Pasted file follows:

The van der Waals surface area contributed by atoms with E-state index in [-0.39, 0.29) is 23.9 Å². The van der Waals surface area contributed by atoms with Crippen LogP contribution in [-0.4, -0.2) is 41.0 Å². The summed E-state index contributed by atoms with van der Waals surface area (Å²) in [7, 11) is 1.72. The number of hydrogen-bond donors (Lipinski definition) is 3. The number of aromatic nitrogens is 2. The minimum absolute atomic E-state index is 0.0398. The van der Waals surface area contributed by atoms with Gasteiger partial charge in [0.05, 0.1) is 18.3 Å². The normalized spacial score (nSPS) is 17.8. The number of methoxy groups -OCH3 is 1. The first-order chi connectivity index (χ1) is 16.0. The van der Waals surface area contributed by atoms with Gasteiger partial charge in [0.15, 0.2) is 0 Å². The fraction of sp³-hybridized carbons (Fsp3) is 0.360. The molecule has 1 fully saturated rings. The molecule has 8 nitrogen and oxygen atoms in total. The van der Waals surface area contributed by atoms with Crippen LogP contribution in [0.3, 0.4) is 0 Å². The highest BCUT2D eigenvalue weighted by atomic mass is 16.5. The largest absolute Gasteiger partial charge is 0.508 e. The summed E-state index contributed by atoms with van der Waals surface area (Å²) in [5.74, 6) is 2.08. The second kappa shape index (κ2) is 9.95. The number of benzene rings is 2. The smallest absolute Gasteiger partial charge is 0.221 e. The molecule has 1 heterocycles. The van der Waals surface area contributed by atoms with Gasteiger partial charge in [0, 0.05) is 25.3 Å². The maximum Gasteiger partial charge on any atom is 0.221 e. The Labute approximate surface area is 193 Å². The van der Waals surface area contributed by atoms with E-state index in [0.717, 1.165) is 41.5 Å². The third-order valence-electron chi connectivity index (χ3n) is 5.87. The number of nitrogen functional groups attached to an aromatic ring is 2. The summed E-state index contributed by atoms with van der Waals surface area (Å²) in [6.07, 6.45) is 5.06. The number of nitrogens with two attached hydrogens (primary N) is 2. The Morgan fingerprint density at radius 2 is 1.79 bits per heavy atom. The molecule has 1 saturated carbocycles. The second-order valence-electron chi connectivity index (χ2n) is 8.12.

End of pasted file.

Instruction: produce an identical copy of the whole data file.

The van der Waals surface area contributed by atoms with E-state index in [-0.39, 0.29) is 23.9 Å². The van der Waals surface area contributed by atoms with Crippen LogP contribution in [-0.4, -0.2) is 41.0 Å². The summed E-state index contributed by atoms with van der Waals surface area (Å²) in [7, 11) is 1.72. The number of hydrogen-bond donors (Lipinski definition) is 3. The number of aromatic nitrogens is 2. The minimum absolute atomic E-state index is 0.0398. The van der Waals surface area contributed by atoms with Gasteiger partial charge in [0.05, 0.1) is 18.3 Å². The normalized spacial score (nSPS) is 17.8. The number of methoxy groups -OCH3 is 1. The first-order chi connectivity index (χ1) is 16.0. The van der Waals surface area contributed by atoms with Gasteiger partial charge in [0.15, 0.2) is 0 Å². The fraction of sp³-hybridized carbons (Fsp3) is 0.360. The molecule has 1 fully saturated rings. The molecule has 8 nitrogen and oxygen atoms in total. The van der Waals surface area contributed by atoms with Crippen LogP contribution in [0.3, 0.4) is 0 Å². The highest BCUT2D eigenvalue weighted by atomic mass is 16.5. The largest absolute Gasteiger partial charge is 0.508 e. The summed E-state index contributed by atoms with van der Waals surface area (Å²) in [5.74, 6) is 2.08. The second kappa shape index (κ2) is 9.95. The number of benzene rings is 2. The smallest absolute Gasteiger partial charge is 0.221 e. The molecule has 1 heterocycles. The van der Waals surface area contributed by atoms with Gasteiger partial charge in [0, 0.05) is 25.3 Å². The maximum Gasteiger partial charge on any atom is 0.221 e. The Labute approximate surface area is 193 Å². The van der Waals surface area contributed by atoms with E-state index in [0.717, 1.165) is 41.5 Å². The third-order valence-electron chi connectivity index (χ3n) is 5.87. The number of nitrogen functional groups attached to an aromatic ring is 2. The summed E-state index contributed by atoms with van der Waals surface area (Å²) in [6.07, 6.45) is 5.06. The number of nitrogens with two attached hydrogens (primary N) is 2. The Morgan fingerprint density at radius 2 is 1.79 bits per heavy atom. The molecule has 1 saturated carbocycles. The second-order valence-electron chi connectivity index (χ2n) is 8.12.